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Taken / **½ (PG-13)Posted Saturday, January 31, 2009, at 11:22 PM
Liam Neeson relentlessly pursues his daughter's kidnappers in "Taken".
The casting of a movie is such an interesting point if you really look at it. With most movies it's not really something we question much. Harrison Ford is Indiana Jones. Matt Damon is Jason Bourne. But can you really imagine Christopher Walken as Han Solo? It almost happened, according to the Hollywood casting rumors. The thing with most casting decisions in action movies and thrillers is that they are casting the personality, not the character.
When I saw that Liam Neeson would be staring as an ex-black ops specialist who goes after his daughter's kidnappers with a vengeance in the new thriller "Taken", I thought he was an odd choice for an action star. He doesn't seem to have the personality for it. As it turns out, Neeson ("Kinsey") is the best thing about "Taken". He doesn't really have much of a personality in the film, and for a man that has done what his character has done for a living, that's the way it should be.
Neeson's Bryan Mills is a man who functions well in only one capacity. He is an expert in deception and manipulation, and in the intellectual and physical perfection that make him one of the best operatives the CIA ever lost to early retirement. As such he never had the time to develop the personality traits we've come to expect from the typical action hero.
He never developed any real relationships in his life. This is why he retired from the CIA. His wife has long since left him for a "perfect" man, and he is afraid his daughter is going to grow up never knowing him. So he retired from his life as a "preventer" to be closer to his daughter.
The opening passages of the movie are rather tedious in their insistence of establishing Bryan's broken family. Lenore (Famke Janssen, "The Wackness") imposes ridiculous rules on their daughter's 17th birthday party. Maggie Grace ("Lost") admirably and accurately under plays her own age as their daughter Kim, a naive, overly sheltered, rich kid. Xander Berkley ("Fracture") is under utilized as her loving stepdad. This family broken by a father's devotion to his secretive job has been played inside and out before and comes off here as whiny and unnecessary to set up the kidnapping that will obviously take place once Bryan allows Kim to go on an un-chaperoned Paris vacation with her 19-year-old girlfriend.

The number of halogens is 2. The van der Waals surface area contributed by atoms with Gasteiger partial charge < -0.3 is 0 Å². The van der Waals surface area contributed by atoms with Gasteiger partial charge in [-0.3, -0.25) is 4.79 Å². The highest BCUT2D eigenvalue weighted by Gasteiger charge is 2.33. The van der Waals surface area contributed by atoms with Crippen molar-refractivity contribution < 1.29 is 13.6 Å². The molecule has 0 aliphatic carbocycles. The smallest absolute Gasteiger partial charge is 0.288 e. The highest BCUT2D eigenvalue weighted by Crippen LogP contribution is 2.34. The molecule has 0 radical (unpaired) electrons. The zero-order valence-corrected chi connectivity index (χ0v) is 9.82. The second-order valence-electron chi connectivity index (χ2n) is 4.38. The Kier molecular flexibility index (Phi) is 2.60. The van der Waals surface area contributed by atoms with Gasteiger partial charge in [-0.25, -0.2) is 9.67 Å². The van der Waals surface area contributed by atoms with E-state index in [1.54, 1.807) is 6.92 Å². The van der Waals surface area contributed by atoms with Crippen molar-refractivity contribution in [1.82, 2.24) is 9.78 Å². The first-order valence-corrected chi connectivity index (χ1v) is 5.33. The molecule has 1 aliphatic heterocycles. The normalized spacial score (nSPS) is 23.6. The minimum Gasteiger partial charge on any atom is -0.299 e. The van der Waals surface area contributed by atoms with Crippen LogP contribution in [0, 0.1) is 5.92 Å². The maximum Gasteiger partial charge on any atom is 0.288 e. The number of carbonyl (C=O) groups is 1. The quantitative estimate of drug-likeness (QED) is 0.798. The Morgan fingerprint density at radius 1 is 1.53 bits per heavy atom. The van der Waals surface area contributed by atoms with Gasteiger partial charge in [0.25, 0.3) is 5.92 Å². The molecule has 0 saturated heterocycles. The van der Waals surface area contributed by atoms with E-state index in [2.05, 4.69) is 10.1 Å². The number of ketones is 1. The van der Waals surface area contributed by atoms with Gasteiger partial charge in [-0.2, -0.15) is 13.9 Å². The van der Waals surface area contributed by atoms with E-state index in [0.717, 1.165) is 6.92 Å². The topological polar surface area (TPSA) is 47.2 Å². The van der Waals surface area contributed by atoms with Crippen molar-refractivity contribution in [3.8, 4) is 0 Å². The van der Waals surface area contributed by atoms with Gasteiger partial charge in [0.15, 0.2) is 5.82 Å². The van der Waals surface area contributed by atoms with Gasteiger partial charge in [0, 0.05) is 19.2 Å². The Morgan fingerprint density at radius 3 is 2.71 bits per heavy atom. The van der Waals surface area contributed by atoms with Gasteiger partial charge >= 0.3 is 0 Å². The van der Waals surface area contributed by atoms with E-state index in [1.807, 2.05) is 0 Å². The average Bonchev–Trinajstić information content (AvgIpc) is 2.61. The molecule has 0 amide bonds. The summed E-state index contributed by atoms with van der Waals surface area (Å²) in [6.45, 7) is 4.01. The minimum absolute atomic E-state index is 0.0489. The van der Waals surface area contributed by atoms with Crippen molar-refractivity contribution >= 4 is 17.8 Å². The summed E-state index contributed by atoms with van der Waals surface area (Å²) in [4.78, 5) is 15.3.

The movie finds its purpose during the kidnapping scene when Bryan overhears the kidnapping while in the middle of a phone conversation with Kim. He asks her to remain calm because "they're going to take you," but he is already working on rescuing her. Now, it becomes obvious why Neeson is perfectly cast for this film. He is so meticulous and matter of fact about what he must do to get his daughter back, how it must be done, and how to let her kidnappers know he means business.
"Taken" is all method with very little emotion behind it. Although Bryan is a father willing to do anything and hurt anybody--which he demonstrates mercilessly in one scene--to get his daughter back, emotions would make what he has to do impossible. Neeson is ruthless in his pursuit of his daughter's kidnappers, running into resistance from even his former colleagues in the Parisian government. But there's never any question that he's capable of what he does here, which helps to explain why he's so feared by even his friend Jean-Claude (Olivier Rabourdin, "The Messenger: The Story of Joan of Arc"). If this Neeson had been Qui-Gon Jinn, Darth Maul wouldn't have stood a chance.
Director Pierre Morel may be new to American audiences, but he comes from a solid action background. Having directed the French thriller "District B-13" and acted as cinematographer on a number of other action films, Morel steers Luc Besson's and Robert Mark Kamen's script straight for the action angle. There is a car chase that proves, after however many years there have been car chases, that they can still be reinvented. The tension never drops from the point of the kidnapping because Morel never stops the action for the mundane details, like showing the audience when Bryan rents a car and hires an interpreter. Instead he gives us this information as the French authorities are literally trying keep up with him.
The film's failing comes in the form of its emotional impact. While Neeson is exactly what he needs to be as an agent of relentless pursuit, the emotional connection with his goals is lacking. This is mostly a setup mistake. Instead of giving the audience a broken family, the screenwriters would have served their story better by having Bryan already accepted back into his family life after retirement. This would have given greater weight to his and his ex-wife's loss and reunion with their daughter. But, for eighty percent of this movie, none of that really matters.
"Taken" is currently playing at Marshall Cinema.
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Andrew is a professionally trained actor and stage director. He was a reporter for the daily newspaper The Marshall Democrat News. He has been critiquing film since Mr. Lucas released the first of his "Star Wars" prequels in 1999. His reviews can also be seen at his blog site.
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